The latest on AUD to JPY exchange rates
Exchange rates last updated Thursday, 17 August 2017 10:16:28 AM AEST. The online exchange rates provided by this Currency Converter are intended as a guide only and should not be used for transactional purposes. All rates are subject to change from time to time without notice. Exchange rates used in-store may differ from those offered online. The Travelex online buy rate will be used for conversions from a foreign currency to the local currency. The Travelex online sell rate will be used for conversions from the local currency to a foreign currency.
Historical Rates for conversion of [FromCurrencyIso] to [ToCurrencyIso]: Last month
Historical Rates for conversion of [FromCurrencyIso] to [ToCurrencyIso]: 3 months
Historical Rates for conversion of [FromCurrencyIso] to [ToCurrencyIso]: 6 months
Historical Rates for conversion of [FromCurrencyIso] to [ToCurrencyIso]: 12 months
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The lowdown on the Japanese yen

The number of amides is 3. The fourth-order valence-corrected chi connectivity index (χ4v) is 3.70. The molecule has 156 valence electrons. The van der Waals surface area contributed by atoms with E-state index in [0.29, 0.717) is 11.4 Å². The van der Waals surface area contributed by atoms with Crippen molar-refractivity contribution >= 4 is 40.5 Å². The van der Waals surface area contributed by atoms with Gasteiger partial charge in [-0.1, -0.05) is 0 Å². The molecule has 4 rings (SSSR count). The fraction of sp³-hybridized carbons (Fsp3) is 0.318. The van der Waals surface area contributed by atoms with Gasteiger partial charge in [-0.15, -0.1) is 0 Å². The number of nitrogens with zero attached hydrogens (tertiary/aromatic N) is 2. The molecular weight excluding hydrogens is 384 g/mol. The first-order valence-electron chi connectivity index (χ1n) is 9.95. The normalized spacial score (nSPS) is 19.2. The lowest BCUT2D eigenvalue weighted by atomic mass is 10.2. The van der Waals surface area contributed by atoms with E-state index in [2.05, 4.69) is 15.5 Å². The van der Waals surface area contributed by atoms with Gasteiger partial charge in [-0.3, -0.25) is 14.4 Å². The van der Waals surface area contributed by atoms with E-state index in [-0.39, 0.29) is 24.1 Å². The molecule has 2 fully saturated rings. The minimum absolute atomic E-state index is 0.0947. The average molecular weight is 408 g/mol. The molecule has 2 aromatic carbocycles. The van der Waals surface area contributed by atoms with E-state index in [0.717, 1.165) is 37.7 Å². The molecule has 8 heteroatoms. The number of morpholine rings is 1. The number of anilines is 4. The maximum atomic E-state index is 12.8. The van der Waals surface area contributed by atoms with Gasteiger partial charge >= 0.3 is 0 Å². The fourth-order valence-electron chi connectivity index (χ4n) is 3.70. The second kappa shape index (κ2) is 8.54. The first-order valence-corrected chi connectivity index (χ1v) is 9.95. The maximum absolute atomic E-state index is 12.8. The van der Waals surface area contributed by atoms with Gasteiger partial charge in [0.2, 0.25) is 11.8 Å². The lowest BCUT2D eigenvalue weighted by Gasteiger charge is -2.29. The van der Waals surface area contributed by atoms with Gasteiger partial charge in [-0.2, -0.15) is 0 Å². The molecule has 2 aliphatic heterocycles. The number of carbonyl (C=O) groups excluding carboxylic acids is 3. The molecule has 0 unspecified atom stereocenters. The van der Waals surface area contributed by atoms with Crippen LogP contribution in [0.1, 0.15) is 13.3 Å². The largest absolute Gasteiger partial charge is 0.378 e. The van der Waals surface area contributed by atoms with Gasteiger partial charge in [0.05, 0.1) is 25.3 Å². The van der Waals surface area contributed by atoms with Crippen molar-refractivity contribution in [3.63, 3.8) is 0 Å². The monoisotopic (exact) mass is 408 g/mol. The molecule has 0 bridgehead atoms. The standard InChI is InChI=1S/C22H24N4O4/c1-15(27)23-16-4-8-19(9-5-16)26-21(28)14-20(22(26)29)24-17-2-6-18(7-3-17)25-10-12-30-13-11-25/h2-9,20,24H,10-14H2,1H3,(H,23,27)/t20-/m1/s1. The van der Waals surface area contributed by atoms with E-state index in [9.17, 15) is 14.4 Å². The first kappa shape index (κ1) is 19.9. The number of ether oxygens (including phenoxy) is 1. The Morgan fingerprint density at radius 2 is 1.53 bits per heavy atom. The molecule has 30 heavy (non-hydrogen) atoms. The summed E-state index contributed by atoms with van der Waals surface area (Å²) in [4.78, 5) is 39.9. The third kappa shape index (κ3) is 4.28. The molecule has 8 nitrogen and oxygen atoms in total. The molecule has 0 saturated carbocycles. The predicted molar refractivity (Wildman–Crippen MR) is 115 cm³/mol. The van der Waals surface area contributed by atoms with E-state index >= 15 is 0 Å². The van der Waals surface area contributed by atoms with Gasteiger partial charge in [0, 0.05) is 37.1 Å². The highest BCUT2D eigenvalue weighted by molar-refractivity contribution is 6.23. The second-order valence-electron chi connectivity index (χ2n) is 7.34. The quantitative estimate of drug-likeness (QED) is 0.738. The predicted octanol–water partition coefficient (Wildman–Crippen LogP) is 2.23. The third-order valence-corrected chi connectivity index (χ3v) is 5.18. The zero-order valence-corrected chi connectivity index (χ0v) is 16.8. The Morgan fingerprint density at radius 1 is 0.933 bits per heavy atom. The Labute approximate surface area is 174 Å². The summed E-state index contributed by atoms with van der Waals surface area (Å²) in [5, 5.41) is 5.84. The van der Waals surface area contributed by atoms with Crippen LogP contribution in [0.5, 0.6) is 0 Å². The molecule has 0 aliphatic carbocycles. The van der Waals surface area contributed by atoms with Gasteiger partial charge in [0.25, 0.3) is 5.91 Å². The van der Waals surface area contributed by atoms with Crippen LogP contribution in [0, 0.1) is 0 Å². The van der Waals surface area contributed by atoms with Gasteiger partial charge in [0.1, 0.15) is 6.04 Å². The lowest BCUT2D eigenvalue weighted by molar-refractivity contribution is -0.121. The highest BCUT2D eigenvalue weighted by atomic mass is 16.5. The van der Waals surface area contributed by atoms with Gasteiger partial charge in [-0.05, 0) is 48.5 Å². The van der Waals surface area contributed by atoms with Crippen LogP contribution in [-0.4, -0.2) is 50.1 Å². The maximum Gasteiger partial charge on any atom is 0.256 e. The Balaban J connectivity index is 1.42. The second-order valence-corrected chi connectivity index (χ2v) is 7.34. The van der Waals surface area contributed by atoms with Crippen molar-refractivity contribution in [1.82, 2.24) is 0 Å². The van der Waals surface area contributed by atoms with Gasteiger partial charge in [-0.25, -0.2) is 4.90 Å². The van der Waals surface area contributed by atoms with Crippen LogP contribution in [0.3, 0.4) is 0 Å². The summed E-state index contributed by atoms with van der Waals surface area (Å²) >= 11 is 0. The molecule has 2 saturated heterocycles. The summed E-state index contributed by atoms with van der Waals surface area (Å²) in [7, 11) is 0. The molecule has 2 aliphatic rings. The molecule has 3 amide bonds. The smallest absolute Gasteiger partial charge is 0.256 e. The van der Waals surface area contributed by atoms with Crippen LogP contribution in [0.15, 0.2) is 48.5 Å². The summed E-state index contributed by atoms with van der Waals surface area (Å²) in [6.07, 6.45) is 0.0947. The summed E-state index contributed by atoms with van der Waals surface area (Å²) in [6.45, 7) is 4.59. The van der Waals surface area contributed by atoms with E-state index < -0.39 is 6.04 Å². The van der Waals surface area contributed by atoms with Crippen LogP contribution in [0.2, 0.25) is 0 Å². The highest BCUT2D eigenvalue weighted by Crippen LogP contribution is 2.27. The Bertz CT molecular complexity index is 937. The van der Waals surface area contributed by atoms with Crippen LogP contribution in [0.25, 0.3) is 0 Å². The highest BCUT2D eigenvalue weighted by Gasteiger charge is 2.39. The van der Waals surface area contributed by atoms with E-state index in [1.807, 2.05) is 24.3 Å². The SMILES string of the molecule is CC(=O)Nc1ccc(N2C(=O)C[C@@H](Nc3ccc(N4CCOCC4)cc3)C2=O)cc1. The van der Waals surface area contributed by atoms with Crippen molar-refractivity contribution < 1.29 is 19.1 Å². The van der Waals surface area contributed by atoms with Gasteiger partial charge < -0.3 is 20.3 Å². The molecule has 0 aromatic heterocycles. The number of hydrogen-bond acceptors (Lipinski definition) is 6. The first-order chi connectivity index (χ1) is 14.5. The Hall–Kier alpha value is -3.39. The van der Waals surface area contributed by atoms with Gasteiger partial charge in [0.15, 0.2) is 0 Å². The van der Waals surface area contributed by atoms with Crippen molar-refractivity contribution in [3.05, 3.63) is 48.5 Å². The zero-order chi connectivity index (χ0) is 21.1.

In Japan, they pronounce it “en” in Japan, but we usually say “yen” in English – so you’ll be right either way. The yen, which means circle or round object, has been around since 1871.
The Japanese yen is known as one of the world’s hard currencies – that means it usually holds its value. People usually use cash in Japan, and that’s the only way you can pay in some places. That’s why it’s not unusual for people to carry a lot of cash around, also helped by the fact that Japan has one of the lowest crime rates in the world.
When it comes to coins, it’s much easier to tell what’s what than it is with some currencies – the one yen coin is made from aluminium, and it floats; the five and 50 yen coins have a hole in the middle, and the five yen coin is a shiny mix of zinc and copper that’s thought to be good luck. The 500 yen coin is one of the highest value coins around, so don’t confuse that one for small change.